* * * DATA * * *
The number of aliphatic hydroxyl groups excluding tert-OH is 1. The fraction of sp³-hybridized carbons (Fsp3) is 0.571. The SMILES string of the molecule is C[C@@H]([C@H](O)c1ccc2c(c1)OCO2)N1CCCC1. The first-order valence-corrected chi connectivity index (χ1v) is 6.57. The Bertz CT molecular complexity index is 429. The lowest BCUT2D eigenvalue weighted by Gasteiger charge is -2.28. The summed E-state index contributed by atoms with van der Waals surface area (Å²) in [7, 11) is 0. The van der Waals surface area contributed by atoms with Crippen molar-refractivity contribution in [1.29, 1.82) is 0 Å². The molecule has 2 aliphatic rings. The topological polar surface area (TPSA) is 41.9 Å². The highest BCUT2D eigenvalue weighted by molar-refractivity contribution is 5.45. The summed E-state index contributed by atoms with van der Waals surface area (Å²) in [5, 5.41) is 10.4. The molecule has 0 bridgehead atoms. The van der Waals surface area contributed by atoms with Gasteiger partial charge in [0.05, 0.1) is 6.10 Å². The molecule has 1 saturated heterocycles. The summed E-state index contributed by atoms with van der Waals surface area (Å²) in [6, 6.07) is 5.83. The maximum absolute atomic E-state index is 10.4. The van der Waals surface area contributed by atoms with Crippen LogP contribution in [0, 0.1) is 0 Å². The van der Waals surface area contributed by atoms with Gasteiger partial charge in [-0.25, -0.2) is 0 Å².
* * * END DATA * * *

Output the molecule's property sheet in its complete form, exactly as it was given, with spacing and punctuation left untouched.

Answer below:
The number of aliphatic hydroxyl groups excluding tert-OH is 1. The fraction of sp³-hybridized carbons (Fsp3) is 0.571. The SMILES string of the molecule is C[C@@H]([C@H](O)c1ccc2c(c1)OCO2)N1CCCC1. The first-order valence-corrected chi connectivity index (χ1v) is 6.57. The Bertz CT molecular complexity index is 429. The lowest BCUT2D eigenvalue weighted by Gasteiger charge is -2.28. The summed E-state index contributed by atoms with van der Waals surface area (Å²) in [7, 11) is 0. The van der Waals surface area contributed by atoms with Crippen molar-refractivity contribution in [1.29, 1.82) is 0 Å². The molecule has 2 aliphatic rings. The topological polar surface area (TPSA) is 41.9 Å². The highest BCUT2D eigenvalue weighted by molar-refractivity contribution is 5.45. The summed E-state index contributed by atoms with van der Waals surface area (Å²) in [5, 5.41) is 10.4. The molecule has 0 bridgehead atoms. The van der Waals surface area contributed by atoms with Gasteiger partial charge in [0.05, 0.1) is 6.10 Å². The molecule has 1 saturated heterocycles. The summed E-state index contributed by atoms with van der Waals surface area (Å²) in [6, 6.07) is 5.83. The maximum absolute atomic E-state index is 10.4. The van der Waals surface area contributed by atoms with Crippen LogP contribution in [0, 0.1) is 0 Å². The van der Waals surface area contributed by atoms with Gasteiger partial charge in [-0.25, -0.2) is 0 Å².